On July 17, 2019, calls for Kanders's resignation were renewed following Artforum's publication of an essay, "The Tear Gas Biennial," by Hannah Black, Ciarán Finlayson, and Tobi Haslett. On July 19, four artists (Korakrit Arunanondchai, Meriem Bennani, Nicole Eisenman, and Nicholas Galanin) published a letter, also in Artforum, asking their work to be withdrawn from the exhibition. (The first artist to withdraw was Michael Rakowitz, who withdrew his work before the Biennial opened.) A day later, a second wave of artists (Eddie Arroyo, Christine Sun Kim, Agustina Woodgate, and Forensic Architecture) also withdrew.
On July 25th, 2019, Warren B. Kanders announced his resignation from the Board of Trustees of the Whitney Museum. Kanders cited no wish to play a role in the Museum's demise and urged fellow Trustees to step up and assume leadership of the Whitney.
- Whitney Museum of American Art (original building)
- List of museums and cultural institutions in New York City
- List of Whitney Biennial artists
- Whitney Biennial
- "Visitor Figures 2016" (PDF). The Art Newspaper Review. April 2017. p. 14. Retrieved March 23, 2018.
- "Whitney Museum of American Art". The Saatchi Gallery. Retrieved April 17, 2016.
- David W. Dunlap (May 16, 2016). "Art Studios Where Whitney Museum Was Born Will Admit Visitors". New York Times. Retrieved July 12, 2016.
- Andrea K. Scott (March 12, 2016). "Inside the Breuer Building, After the Whitney and Before the MET". The New Yorker. Retrieved July 12, 2016.
- The Biography of Wilhelmina Weber Furlong: The Treasured Collection of Golden Heart Farm by Clint B. Weber, ISBN 0-9851601-0-1, ISBN 978-0-9851601-0-4
- The Whitney Museum Library archival items number 15405
- New York City Landmarks Preservation Commission; Dolkart, Andrew S.; Postal, Matthew A. (2009). Postal, Matthew A. (ed.). Guide to New York City Landmarks (4th ed.). New York: John Wiley & Sons. ISBN 978-0-470-28963-1., p.54
- Berman, Avis (1990). Rebels on Eighth Street: Juliana Force and the Whitney Museum of American Art. New York: Atheneum.
- greg on (September 2, 2010). "MoMA On Fire | greg.org: the making of, by greg allen". greg.org. Retrieved January 26, 2014.
- Gray, Christopher (November 14, 2010). "The Controversial Whitney Museum". The New York Times.
- Vogel, Carol; Taylor, Kate (April 11, 2010). "Rift in Family as Whitney Plans a Second Home". New York Times.
- Brenson, Michael (February 23, 1986). "Museum And Corporation – A Delicate Balance". New York Times.
- Glück, Grace (December 4, 1988). "Mogul Power At The Whitney". New York Times.
- William Grimes (June 22, 2011), Thomas N. Armstrong III, Museum Chief Who Once Led the Whitney, Dies at 78, New York Times.
- Carol Vogel (April 15, 2003), Whitney Scraps Expansion Plans New York Times.
- Carol Vogel (May 13, 2003), Director of the Whitney Resigns New York Times.
- Hard, Ali (March 28, 2011). "Zagat Buzz Blog: Danny Meyer's Untitled Debuts in The Whitney, March 28, 2011". Zagat.com. Retrieved January 8, 2013.
- "Whitney Museum building by Renzo Piano gets its design right". Boston Globe. May 2, 2015. Retrieved May 2, 2015.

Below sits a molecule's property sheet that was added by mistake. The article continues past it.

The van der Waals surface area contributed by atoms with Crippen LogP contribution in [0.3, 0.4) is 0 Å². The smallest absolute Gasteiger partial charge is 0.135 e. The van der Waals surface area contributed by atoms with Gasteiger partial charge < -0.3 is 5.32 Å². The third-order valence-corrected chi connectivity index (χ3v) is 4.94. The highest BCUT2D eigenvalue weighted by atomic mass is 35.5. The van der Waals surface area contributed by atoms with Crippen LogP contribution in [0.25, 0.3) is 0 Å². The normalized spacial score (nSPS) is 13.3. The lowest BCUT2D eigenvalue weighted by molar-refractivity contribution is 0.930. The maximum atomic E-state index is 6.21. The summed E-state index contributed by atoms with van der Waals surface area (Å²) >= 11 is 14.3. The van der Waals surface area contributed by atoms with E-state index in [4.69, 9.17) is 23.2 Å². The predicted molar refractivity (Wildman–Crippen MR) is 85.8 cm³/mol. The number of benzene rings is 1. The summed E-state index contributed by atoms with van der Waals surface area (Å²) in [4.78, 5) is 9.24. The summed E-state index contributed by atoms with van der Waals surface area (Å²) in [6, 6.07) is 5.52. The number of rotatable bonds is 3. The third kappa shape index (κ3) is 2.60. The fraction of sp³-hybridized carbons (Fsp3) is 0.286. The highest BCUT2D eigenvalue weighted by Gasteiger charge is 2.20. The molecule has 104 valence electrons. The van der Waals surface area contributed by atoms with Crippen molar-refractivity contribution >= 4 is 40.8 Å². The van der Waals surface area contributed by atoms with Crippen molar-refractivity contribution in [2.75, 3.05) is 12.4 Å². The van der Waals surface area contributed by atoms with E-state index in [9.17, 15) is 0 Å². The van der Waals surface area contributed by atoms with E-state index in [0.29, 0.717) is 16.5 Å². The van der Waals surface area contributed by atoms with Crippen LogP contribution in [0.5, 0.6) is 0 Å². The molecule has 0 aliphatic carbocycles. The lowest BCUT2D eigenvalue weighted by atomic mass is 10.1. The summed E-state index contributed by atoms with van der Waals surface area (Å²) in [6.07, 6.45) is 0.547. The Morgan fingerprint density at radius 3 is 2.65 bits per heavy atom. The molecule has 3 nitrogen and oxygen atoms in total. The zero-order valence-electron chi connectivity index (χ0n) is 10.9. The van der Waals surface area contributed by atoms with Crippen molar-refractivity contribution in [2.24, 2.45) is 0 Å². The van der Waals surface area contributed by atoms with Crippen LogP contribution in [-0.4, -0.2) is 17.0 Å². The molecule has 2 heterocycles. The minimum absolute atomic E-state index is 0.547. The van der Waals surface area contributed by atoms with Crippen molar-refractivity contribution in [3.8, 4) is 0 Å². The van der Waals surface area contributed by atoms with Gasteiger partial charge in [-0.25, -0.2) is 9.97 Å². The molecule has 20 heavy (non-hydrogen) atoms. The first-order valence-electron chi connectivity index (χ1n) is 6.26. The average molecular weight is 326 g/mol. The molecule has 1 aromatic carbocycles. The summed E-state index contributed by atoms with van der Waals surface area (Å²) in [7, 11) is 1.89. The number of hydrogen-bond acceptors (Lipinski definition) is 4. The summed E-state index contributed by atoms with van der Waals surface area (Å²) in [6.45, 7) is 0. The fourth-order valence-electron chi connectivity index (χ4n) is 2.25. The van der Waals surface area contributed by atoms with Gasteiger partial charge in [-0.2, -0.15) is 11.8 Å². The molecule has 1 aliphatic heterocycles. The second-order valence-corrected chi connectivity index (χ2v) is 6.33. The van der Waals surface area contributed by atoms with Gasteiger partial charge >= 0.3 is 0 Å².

- Ellie Stathaki (October 16, 2013), Under Construction: The Whitney Museum's new HQ by Renzo Piano in New York Wallpaper.
- Vogel, Carol (June 6, 2013). "The Museum Elevator as Immersive Art". New York Times.
- Roberta Smith (April 30, 2016). "New Whitney Museum Signifies a Changing New York Art Scene". New York Times. Retrieved May 1, 2015.
- Katherine Brooks (May 1, 2015). "12 Things To Search For At The Brand New Whitney Museum". Huffington Post. Retrieved May 2, 2015.
- Vogel, Carol (May 11, 2011). "Met Plans to Occupy the Whitney's Uptown Site". New York Times.
- Harris, Gareth (January 1, 2016), "The Year Ahead: museums opening in 2016", The Art Newspaper, retrieved January 5, 2016
- May 1, 2015. "New Whitney Museum makes waves on social media". Wall Street Journal Blog. Retrieved May 1, 2015.
- "Collection". whitney.org. Retrieved January 3, 2020.
- Lowry, Katharine (June 7, 1976). "The Show Of Muscles At The Whitney Was Vitiated By – 06.07.76 – SI Vault". Sportsillustrated.cnn.com. Retrieved January 8, 2013.
- Pogrebin, Robin (January 26, 2011). "The Permanent Collection May Not Be So Permanent". New York Times.
- "library.whitney.org". library.whitney.org. Retrieved January 26, 2014.
- "Whitney Museum of American Art: Archives". Whitney.org. Retrieved January 26, 2014.
- "Independent Study Program". whitney.org.
- Sarah Frier and Michelle Kaske (July 13, 2011), NYC’s Whitney Museum Pares Yield on Doubled Demand: Muni Credit Bloomberg.
- 2016 Financial Statement Retrieved April 21, 2018
- Fitch Rates the Whitney Museum of American Art, (NY) Revenue Bonds 'A'; Outlook Stable Reuters, June 23, 2011.
- "ollectors as donors". New York Times.
- Vogel, Carol (March 19, 2008). "Whitney Museum to Receive $131 Million Gift". New York Times.
- Art: Whitney & Force Time Magazine.
- Arcade Publishing ISBN 978-1-55970-594-3
- Greenberger, Alex (January 26, 2019). "'Whitney Museum, Shame on You': Decolonize This Place Holds Town Hall on Warren B. Kanders Controversy". ARTnews. Retrieved January 28, 2019.
- "Almost 50 Whitney Biennal Artists Sign Letter Demanding Removal of Warren Kanders from Museum Board". Hyperallergic. April 29, 2019. Retrieved April 30, 2019.
- "A Heated Fifth Week of Protest at the Whitney Museum Centers Palestinian Liberation". Hyperallergic. April 20, 2019. Retrieved April 30, 2019.
- "The Tear Gas Biennial". www.artforum.com. Retrieved July 28, 2019.
- "A Letter from Artists in the Whitney Biennial". www.artforum.com. Retrieved July 28, 2019.
- "Warren Kanders Resigns From Whitney Museum Board After Months of Controversy and Protest [UPDATED]". Hyperallergic. July 26, 2019. Retrieved July 28, 2019.
- "Marching right along". newcriterion.com. Retrieved October 7, 2019.
- Pogrebin, Robin; Harris, Elizabeth A. (July 25, 2019). "Warren Kanders Resigns as Whitney Trustee After Protests Over Tear Gas". The New York Times. ISSN 0362-4331. Retrieved July 25, 2019.
|Wikimedia Commons has media related to Whitney Museum of American Art.|